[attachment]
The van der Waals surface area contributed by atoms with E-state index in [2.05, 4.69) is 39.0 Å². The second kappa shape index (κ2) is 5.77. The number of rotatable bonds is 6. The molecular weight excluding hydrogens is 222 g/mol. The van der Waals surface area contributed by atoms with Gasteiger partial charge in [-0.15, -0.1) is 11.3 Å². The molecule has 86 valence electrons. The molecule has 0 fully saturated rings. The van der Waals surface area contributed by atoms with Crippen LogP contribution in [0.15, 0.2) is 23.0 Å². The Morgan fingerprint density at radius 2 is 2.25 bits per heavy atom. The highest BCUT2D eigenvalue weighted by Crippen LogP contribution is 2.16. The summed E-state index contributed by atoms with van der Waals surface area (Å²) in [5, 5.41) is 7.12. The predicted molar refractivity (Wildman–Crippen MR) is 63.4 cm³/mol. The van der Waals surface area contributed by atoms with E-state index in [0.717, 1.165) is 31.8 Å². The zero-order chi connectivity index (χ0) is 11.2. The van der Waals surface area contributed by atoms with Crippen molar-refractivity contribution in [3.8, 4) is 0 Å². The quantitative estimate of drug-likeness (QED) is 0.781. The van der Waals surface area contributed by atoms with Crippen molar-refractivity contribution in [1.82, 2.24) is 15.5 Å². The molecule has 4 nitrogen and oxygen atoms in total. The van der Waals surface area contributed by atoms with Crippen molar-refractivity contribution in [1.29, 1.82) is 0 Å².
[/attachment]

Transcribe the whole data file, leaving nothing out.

The van der Waals surface area contributed by atoms with E-state index in [2.05, 4.69) is 39.0 Å². The second kappa shape index (κ2) is 5.77. The number of rotatable bonds is 6. The molecular weight excluding hydrogens is 222 g/mol. The van der Waals surface area contributed by atoms with Gasteiger partial charge in [-0.15, -0.1) is 11.3 Å². The molecule has 86 valence electrons. The molecule has 0 fully saturated rings. The van der Waals surface area contributed by atoms with Crippen LogP contribution in [0.15, 0.2) is 23.0 Å². The Morgan fingerprint density at radius 2 is 2.25 bits per heavy atom. The highest BCUT2D eigenvalue weighted by Crippen LogP contribution is 2.16. The summed E-state index contributed by atoms with van der Waals surface area (Å²) in [5, 5.41) is 7.12. The predicted molar refractivity (Wildman–Crippen MR) is 63.4 cm³/mol. The van der Waals surface area contributed by atoms with E-state index in [0.717, 1.165) is 31.8 Å². The zero-order chi connectivity index (χ0) is 11.2. The van der Waals surface area contributed by atoms with Crippen molar-refractivity contribution in [3.8, 4) is 0 Å². The quantitative estimate of drug-likeness (QED) is 0.781. The van der Waals surface area contributed by atoms with Crippen molar-refractivity contribution in [1.82, 2.24) is 15.5 Å². The molecule has 4 nitrogen and oxygen atoms in total. The van der Waals surface area contributed by atoms with Crippen molar-refractivity contribution in [1.29, 1.82) is 0 Å².